Minimalism: Artists & Prints
First appearing in New York beginning the early 1960s, Minimalism was a renunciation of the contemporary art which seemed stale and academic in the eyes of young artists. New influences and rediscovered styles motivated these young artists to question and push conventional boundaries, very similar to the social movements of the decade. By the end of the 1970s, Minimalism was flourishing in the United States and Europe alike with the rise of numerous forces including museum curators, art dealers, publications, and new forms of both private and public patronage.
There are a few distinguishing features of the Minimalist movement. Foremost, Minimalists sought to distance themselves from Abstract Expressionists by removing any personal biographical elements or metaphors of any kind from their work, as well as favoring sleek, geometric works rather than any thing that could be traditionally classified as “fine art”. Such geometric pieces of work were lent to the revival of interest in Russian Constructivism, which heavily used industrial materials and modular fabrication over traditional mediums for sculpture. Additionally, Minimalists began to push the boundaries of art by not only creating artwork with nontraditional materials but also required a physical response of the art’s weight, height, or space it occupied. Distinctions between paintings and sculptures also began to blur with the rise of Minimalism.
From the early years of Minimalism, an undeniably important piece of the movement was Tony Smith’s sculpture “Die” made in 1962. It is a six-foot, which were dimensions determined by the proportions of a human body, cube made of quarter-inch hot-rolled steel with diagonal internal bracings. Weight at about 500 pounds, any larger and it would be a monument, any smaller and it would just be a random cube. The piece invites viewers to walk around it and see one or two blank, rather visually unspectacular sides at once, undermining the traditional aesthetic or emotional appeal art was “supposed” to have. Its title alludes to both die casting, as well as death. Smith remarked, “Six feet has a suggestion of being cooked. Six foot box. Six foot under.” It was through this piece that Smith transformed the way sculpture could look, be made, and even understood.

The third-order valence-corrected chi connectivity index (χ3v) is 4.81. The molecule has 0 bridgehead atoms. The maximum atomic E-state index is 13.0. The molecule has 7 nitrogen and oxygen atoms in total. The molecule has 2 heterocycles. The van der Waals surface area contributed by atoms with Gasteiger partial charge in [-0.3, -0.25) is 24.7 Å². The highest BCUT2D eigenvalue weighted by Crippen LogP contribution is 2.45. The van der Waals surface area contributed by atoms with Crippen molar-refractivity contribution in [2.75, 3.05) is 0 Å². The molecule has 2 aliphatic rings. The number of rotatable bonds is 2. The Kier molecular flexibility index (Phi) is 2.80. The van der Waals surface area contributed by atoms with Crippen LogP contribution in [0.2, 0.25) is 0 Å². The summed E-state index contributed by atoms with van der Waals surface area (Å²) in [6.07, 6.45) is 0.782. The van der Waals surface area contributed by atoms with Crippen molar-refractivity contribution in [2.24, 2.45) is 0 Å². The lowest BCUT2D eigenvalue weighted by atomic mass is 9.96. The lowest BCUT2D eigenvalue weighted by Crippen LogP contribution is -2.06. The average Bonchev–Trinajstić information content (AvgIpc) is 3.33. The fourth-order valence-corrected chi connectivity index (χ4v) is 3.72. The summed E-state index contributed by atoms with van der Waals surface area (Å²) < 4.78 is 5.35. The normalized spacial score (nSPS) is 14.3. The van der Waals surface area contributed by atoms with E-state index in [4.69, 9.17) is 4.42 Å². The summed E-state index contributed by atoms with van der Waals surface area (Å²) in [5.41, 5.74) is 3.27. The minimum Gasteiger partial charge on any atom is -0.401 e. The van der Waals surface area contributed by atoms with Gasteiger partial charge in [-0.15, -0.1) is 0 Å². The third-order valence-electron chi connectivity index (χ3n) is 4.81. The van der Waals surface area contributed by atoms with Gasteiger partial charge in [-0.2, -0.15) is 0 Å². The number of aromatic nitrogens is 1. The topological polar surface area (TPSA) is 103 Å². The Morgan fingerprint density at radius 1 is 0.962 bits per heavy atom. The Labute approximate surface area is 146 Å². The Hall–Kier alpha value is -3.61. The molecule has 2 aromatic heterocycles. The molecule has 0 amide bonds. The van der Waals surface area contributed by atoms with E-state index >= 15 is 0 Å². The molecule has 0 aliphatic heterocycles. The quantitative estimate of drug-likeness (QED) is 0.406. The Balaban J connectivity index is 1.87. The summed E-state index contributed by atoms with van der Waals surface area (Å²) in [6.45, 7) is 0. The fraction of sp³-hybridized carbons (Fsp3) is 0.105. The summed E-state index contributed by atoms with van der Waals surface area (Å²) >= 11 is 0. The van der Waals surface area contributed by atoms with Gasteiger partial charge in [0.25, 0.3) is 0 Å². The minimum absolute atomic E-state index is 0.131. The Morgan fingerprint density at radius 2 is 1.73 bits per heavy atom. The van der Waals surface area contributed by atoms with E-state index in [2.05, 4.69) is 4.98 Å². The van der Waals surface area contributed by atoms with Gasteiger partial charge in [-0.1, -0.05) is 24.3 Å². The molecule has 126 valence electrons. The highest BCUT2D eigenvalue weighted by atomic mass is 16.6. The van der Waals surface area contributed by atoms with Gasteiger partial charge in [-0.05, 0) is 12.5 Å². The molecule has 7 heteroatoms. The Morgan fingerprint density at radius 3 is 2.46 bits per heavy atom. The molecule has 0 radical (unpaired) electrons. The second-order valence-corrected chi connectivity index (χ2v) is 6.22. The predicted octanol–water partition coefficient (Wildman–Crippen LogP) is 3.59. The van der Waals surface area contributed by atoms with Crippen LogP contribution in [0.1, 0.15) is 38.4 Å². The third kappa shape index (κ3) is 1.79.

The first public introduction to Minimalism was through Carl Andre’s entry at the 1966 Primary Structures exhibition, “Lever” which was simply a row of 137 firebricks aligned to protrude out of the wall like a fallen column. It immediately startled visitors, who were simultaneously intrigued and annoyed at its simplicity — after all, couldn’t anybody do that? Andre’s piece challenged the conventional way which art was situated in a gallery and the way viewers interacted with pieces. It was no longer simply a visual experience, but a more complex and thoughtful interaction.
Other notable pieces such as “Richard Serra’s One Ton Prop (House of Cards)” and Sol Lewitt’s “Two Open Modular Cubes/Half Off” continued to push the conventional boundaries of art. It culminated in pieces like Dan Flavin’s “Untitled (in honor of Harold Joachim)”, which used fluorescent light fixtures and colored tubes in order to create a piece that focused on the lights’ shapes and colors emitted as the art rather than the physical medium. Its nod to Joachim, a British Idealist philosopher, essentially argues that this piece was the essential truth-value of his art and his art was pared down to the true essence of art itself.
View fine examples of limited edition prints by leading proponents of Minimalism here.